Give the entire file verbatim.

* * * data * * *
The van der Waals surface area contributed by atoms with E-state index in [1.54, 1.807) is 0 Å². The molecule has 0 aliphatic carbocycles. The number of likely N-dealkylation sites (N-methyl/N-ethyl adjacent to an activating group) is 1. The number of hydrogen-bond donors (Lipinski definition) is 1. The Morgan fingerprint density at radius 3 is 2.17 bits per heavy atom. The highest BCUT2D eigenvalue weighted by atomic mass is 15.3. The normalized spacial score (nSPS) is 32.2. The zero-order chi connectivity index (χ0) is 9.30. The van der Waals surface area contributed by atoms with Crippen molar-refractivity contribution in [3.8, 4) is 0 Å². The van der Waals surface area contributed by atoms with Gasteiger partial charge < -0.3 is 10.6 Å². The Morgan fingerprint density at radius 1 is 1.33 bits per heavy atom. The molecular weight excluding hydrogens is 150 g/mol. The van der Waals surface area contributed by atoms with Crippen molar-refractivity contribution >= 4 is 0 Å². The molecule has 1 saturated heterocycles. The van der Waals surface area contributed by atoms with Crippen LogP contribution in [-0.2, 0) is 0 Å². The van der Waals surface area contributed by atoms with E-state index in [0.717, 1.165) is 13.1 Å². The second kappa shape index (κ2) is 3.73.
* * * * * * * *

The van der Waals surface area contributed by atoms with E-state index in [1.54, 1.807) is 0 Å². The molecule has 0 aliphatic carbocycles. The number of likely N-dealkylation sites (N-methyl/N-ethyl adjacent to an activating group) is 1. The number of hydrogen-bond donors (Lipinski definition) is 1. The Morgan fingerprint density at radius 3 is 2.17 bits per heavy atom. The highest BCUT2D eigenvalue weighted by atomic mass is 15.3. The normalized spacial score (nSPS) is 32.2. The zero-order chi connectivity index (χ0) is 9.30. The van der Waals surface area contributed by atoms with Crippen molar-refractivity contribution in [3.8, 4) is 0 Å². The van der Waals surface area contributed by atoms with Gasteiger partial charge < -0.3 is 10.6 Å². The Morgan fingerprint density at radius 1 is 1.33 bits per heavy atom. The molecular weight excluding hydrogens is 150 g/mol. The van der Waals surface area contributed by atoms with Crippen molar-refractivity contribution >= 4 is 0 Å². The molecule has 1 saturated heterocycles. The van der Waals surface area contributed by atoms with Crippen LogP contribution in [-0.2, 0) is 0 Å². The van der Waals surface area contributed by atoms with E-state index in [0.717, 1.165) is 13.1 Å². The second kappa shape index (κ2) is 3.73.